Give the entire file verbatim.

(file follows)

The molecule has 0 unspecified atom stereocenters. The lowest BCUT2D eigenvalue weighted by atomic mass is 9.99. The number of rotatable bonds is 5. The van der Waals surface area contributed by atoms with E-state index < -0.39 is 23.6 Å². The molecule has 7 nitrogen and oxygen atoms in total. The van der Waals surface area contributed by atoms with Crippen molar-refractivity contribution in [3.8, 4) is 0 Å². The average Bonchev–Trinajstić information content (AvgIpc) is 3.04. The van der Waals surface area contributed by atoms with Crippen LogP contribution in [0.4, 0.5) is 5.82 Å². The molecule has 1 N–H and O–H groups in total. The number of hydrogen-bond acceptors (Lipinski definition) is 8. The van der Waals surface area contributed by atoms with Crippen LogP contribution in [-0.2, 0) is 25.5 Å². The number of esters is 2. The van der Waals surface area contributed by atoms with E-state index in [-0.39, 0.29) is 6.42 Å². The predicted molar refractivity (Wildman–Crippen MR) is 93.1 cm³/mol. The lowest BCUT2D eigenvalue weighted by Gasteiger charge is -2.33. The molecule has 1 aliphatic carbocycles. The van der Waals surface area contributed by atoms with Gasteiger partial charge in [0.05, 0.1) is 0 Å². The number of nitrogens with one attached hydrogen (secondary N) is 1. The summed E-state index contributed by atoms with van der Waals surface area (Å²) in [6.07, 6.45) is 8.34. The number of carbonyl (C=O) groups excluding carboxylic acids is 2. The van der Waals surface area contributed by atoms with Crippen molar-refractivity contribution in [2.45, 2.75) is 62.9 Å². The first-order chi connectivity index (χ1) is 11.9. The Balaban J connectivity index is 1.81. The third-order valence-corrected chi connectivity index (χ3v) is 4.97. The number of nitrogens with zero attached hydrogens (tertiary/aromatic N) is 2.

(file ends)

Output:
The molecule has 0 unspecified atom stereocenters. The lowest BCUT2D eigenvalue weighted by atomic mass is 9.99. The number of rotatable bonds is 5. The van der Waals surface area contributed by atoms with E-state index < -0.39 is 23.6 Å². The molecule has 7 nitrogen and oxygen atoms in total. The van der Waals surface area contributed by atoms with Crippen molar-refractivity contribution in [3.8, 4) is 0 Å². The average Bonchev–Trinajstić information content (AvgIpc) is 3.04. The van der Waals surface area contributed by atoms with Crippen LogP contribution in [0.4, 0.5) is 5.82 Å². The molecule has 1 N–H and O–H groups in total. The number of hydrogen-bond acceptors (Lipinski definition) is 8. The van der Waals surface area contributed by atoms with Crippen LogP contribution in [-0.2, 0) is 25.5 Å². The number of esters is 2. The van der Waals surface area contributed by atoms with E-state index in [-0.39, 0.29) is 6.42 Å². The predicted molar refractivity (Wildman–Crippen MR) is 93.1 cm³/mol. The lowest BCUT2D eigenvalue weighted by Gasteiger charge is -2.33. The molecule has 1 aliphatic carbocycles. The van der Waals surface area contributed by atoms with Gasteiger partial charge in [0.05, 0.1) is 0 Å². The number of nitrogens with one attached hydrogen (secondary N) is 1. The summed E-state index contributed by atoms with van der Waals surface area (Å²) in [6.07, 6.45) is 8.34. The number of carbonyl (C=O) groups excluding carboxylic acids is 2. The van der Waals surface area contributed by atoms with Crippen molar-refractivity contribution in [2.45, 2.75) is 62.9 Å². The first-order chi connectivity index (χ1) is 11.9. The Balaban J connectivity index is 1.81. The third-order valence-corrected chi connectivity index (χ3v) is 4.97. The number of nitrogens with zero attached hydrogens (tertiary/aromatic N) is 2.